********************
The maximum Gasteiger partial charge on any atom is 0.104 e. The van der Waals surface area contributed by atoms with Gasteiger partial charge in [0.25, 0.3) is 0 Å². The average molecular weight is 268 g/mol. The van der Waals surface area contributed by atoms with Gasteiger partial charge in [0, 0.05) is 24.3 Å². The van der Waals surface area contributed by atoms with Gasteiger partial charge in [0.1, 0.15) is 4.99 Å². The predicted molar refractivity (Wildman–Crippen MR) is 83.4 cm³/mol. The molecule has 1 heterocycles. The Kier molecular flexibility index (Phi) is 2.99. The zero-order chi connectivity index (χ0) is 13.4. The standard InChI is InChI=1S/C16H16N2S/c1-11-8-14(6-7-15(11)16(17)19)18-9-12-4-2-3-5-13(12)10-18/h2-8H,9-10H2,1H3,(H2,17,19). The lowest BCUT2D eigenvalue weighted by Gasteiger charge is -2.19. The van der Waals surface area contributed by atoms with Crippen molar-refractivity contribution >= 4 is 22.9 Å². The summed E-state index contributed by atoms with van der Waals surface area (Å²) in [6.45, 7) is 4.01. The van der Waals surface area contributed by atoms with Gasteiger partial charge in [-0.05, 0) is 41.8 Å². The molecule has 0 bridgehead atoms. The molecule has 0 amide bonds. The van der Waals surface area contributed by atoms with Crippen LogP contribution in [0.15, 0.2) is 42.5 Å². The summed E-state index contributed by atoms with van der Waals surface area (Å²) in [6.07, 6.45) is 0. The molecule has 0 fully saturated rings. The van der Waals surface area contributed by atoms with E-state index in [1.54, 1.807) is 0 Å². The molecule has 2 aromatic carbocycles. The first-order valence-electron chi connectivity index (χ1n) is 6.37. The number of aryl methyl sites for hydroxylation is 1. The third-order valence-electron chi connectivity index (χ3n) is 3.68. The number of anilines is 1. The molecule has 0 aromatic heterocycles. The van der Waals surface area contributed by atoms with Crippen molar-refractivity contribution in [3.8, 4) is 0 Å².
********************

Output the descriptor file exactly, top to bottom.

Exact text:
The maximum Gasteiger partial charge on any atom is 0.104 e. The van der Waals surface area contributed by atoms with Gasteiger partial charge in [0.25, 0.3) is 0 Å². The average molecular weight is 268 g/mol. The van der Waals surface area contributed by atoms with Gasteiger partial charge in [0, 0.05) is 24.3 Å². The van der Waals surface area contributed by atoms with Gasteiger partial charge in [0.1, 0.15) is 4.99 Å². The predicted molar refractivity (Wildman–Crippen MR) is 83.4 cm³/mol. The molecule has 1 heterocycles. The Kier molecular flexibility index (Phi) is 2.99. The zero-order chi connectivity index (χ0) is 13.4. The standard InChI is InChI=1S/C16H16N2S/c1-11-8-14(6-7-15(11)16(17)19)18-9-12-4-2-3-5-13(12)10-18/h2-8H,9-10H2,1H3,(H2,17,19). The lowest BCUT2D eigenvalue weighted by Gasteiger charge is -2.19. The van der Waals surface area contributed by atoms with Crippen molar-refractivity contribution >= 4 is 22.9 Å². The summed E-state index contributed by atoms with van der Waals surface area (Å²) in [6.45, 7) is 4.01. The van der Waals surface area contributed by atoms with Gasteiger partial charge in [-0.05, 0) is 41.8 Å². The molecule has 0 bridgehead atoms. The molecule has 0 amide bonds. The van der Waals surface area contributed by atoms with Crippen LogP contribution in [0.15, 0.2) is 42.5 Å². The summed E-state index contributed by atoms with van der Waals surface area (Å²) in [6.07, 6.45) is 0. The molecule has 0 fully saturated rings. The van der Waals surface area contributed by atoms with E-state index in [1.54, 1.807) is 0 Å². The molecule has 2 aromatic carbocycles. The first-order valence-electron chi connectivity index (χ1n) is 6.37. The number of aryl methyl sites for hydroxylation is 1. The third-order valence-electron chi connectivity index (χ3n) is 3.68. The number of anilines is 1. The molecule has 0 aromatic heterocycles. The van der Waals surface area contributed by atoms with Crippen molar-refractivity contribution in [3.8, 4) is 0 Å².